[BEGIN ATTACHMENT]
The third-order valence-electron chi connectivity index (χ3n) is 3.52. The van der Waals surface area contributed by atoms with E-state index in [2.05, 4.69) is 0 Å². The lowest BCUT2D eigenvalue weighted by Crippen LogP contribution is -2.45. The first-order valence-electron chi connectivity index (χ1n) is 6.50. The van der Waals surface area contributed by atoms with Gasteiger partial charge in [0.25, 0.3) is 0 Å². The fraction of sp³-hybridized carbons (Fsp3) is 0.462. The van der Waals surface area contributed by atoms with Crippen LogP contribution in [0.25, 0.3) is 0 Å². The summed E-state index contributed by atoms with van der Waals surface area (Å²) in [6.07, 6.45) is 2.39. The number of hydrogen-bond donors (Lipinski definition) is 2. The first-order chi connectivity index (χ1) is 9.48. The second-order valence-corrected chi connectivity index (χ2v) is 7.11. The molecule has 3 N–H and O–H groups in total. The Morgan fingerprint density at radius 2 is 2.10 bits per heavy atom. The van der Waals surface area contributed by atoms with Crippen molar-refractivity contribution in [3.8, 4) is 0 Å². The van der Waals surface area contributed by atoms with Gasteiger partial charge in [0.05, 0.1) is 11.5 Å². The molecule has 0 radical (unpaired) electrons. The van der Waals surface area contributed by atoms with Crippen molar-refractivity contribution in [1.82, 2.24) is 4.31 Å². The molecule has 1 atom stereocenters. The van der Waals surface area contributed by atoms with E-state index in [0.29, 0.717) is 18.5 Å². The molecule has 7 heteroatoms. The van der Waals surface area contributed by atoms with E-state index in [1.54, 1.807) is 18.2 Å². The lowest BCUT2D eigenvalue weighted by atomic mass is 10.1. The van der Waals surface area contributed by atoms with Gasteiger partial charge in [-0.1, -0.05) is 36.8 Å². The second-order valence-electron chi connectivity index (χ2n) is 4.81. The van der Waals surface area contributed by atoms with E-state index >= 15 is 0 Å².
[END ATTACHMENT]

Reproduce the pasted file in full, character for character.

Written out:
The third-order valence-electron chi connectivity index (χ3n) is 3.52. The van der Waals surface area contributed by atoms with E-state index in [2.05, 4.69) is 0 Å². The lowest BCUT2D eigenvalue weighted by Crippen LogP contribution is -2.45. The first-order valence-electron chi connectivity index (χ1n) is 6.50. The van der Waals surface area contributed by atoms with Gasteiger partial charge in [0.25, 0.3) is 0 Å². The fraction of sp³-hybridized carbons (Fsp3) is 0.462. The van der Waals surface area contributed by atoms with Crippen LogP contribution in [0.25, 0.3) is 0 Å². The summed E-state index contributed by atoms with van der Waals surface area (Å²) in [6.07, 6.45) is 2.39. The number of hydrogen-bond donors (Lipinski definition) is 2. The first-order chi connectivity index (χ1) is 9.48. The second-order valence-corrected chi connectivity index (χ2v) is 7.11. The molecule has 3 N–H and O–H groups in total. The Morgan fingerprint density at radius 2 is 2.10 bits per heavy atom. The van der Waals surface area contributed by atoms with Crippen molar-refractivity contribution in [3.8, 4) is 0 Å². The van der Waals surface area contributed by atoms with Gasteiger partial charge in [0.05, 0.1) is 11.5 Å². The molecule has 0 radical (unpaired) electrons. The van der Waals surface area contributed by atoms with Crippen molar-refractivity contribution in [1.82, 2.24) is 4.31 Å². The molecule has 1 atom stereocenters. The van der Waals surface area contributed by atoms with E-state index in [0.29, 0.717) is 18.5 Å². The molecule has 7 heteroatoms. The van der Waals surface area contributed by atoms with E-state index in [1.54, 1.807) is 18.2 Å². The lowest BCUT2D eigenvalue weighted by atomic mass is 10.1. The van der Waals surface area contributed by atoms with Gasteiger partial charge in [-0.1, -0.05) is 36.8 Å². The second-order valence-electron chi connectivity index (χ2n) is 4.81. The van der Waals surface area contributed by atoms with E-state index >= 15 is 0 Å².